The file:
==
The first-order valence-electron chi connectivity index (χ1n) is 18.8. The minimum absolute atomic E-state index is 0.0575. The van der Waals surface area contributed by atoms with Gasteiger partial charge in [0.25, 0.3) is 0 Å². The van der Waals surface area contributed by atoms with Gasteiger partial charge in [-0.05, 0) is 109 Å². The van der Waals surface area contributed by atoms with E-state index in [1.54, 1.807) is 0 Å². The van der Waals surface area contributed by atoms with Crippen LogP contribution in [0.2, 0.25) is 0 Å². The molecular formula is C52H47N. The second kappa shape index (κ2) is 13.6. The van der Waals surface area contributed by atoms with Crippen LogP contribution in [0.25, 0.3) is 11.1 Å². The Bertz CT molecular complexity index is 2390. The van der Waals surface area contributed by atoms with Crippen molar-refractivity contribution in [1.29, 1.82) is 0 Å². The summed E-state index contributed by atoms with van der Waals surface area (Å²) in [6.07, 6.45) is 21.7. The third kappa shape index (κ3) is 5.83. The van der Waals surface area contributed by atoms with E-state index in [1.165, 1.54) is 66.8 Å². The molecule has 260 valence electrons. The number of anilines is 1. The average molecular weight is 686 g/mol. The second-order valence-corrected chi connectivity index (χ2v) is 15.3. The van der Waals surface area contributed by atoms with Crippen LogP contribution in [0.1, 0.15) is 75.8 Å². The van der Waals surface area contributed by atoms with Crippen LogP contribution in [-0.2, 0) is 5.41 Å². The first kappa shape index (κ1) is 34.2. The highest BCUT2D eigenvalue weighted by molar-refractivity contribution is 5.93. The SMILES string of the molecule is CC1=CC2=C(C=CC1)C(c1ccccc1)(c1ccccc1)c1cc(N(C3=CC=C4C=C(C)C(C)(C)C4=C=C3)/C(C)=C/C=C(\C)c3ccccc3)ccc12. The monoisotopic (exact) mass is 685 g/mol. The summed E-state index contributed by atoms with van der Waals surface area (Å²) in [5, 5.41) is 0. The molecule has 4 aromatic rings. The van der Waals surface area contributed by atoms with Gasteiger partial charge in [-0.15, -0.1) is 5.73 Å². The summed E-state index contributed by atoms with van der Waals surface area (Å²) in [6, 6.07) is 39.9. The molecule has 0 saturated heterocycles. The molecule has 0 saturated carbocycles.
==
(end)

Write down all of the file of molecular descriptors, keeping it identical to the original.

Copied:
The first-order valence-electron chi connectivity index (χ1n) is 18.8. The minimum absolute atomic E-state index is 0.0575. The van der Waals surface area contributed by atoms with Gasteiger partial charge in [0.25, 0.3) is 0 Å². The van der Waals surface area contributed by atoms with Gasteiger partial charge in [-0.05, 0) is 109 Å². The van der Waals surface area contributed by atoms with E-state index in [1.54, 1.807) is 0 Å². The van der Waals surface area contributed by atoms with Crippen LogP contribution in [0.2, 0.25) is 0 Å². The molecular formula is C52H47N. The second kappa shape index (κ2) is 13.6. The van der Waals surface area contributed by atoms with Crippen LogP contribution in [0.25, 0.3) is 11.1 Å². The Bertz CT molecular complexity index is 2390. The van der Waals surface area contributed by atoms with Crippen molar-refractivity contribution in [1.29, 1.82) is 0 Å². The summed E-state index contributed by atoms with van der Waals surface area (Å²) in [6.07, 6.45) is 21.7. The third kappa shape index (κ3) is 5.83. The van der Waals surface area contributed by atoms with E-state index in [1.165, 1.54) is 66.8 Å². The molecule has 260 valence electrons. The number of anilines is 1. The average molecular weight is 686 g/mol. The second-order valence-corrected chi connectivity index (χ2v) is 15.3. The van der Waals surface area contributed by atoms with Crippen LogP contribution in [0.1, 0.15) is 75.8 Å². The van der Waals surface area contributed by atoms with Crippen LogP contribution in [-0.2, 0) is 5.41 Å². The first kappa shape index (κ1) is 34.2. The highest BCUT2D eigenvalue weighted by molar-refractivity contribution is 5.93. The SMILES string of the molecule is CC1=CC2=C(C=CC1)C(c1ccccc1)(c1ccccc1)c1cc(N(C3=CC=C4C=C(C)C(C)(C)C4=C=C3)/C(C)=C/C=C(\C)c3ccccc3)ccc12. The monoisotopic (exact) mass is 685 g/mol. The summed E-state index contributed by atoms with van der Waals surface area (Å²) in [5, 5.41) is 0. The molecule has 4 aromatic rings. The van der Waals surface area contributed by atoms with Gasteiger partial charge in [-0.15, -0.1) is 5.73 Å². The summed E-state index contributed by atoms with van der Waals surface area (Å²) in [6, 6.07) is 39.9. The molecule has 0 saturated heterocycles. The molecule has 0 saturated carbocycles.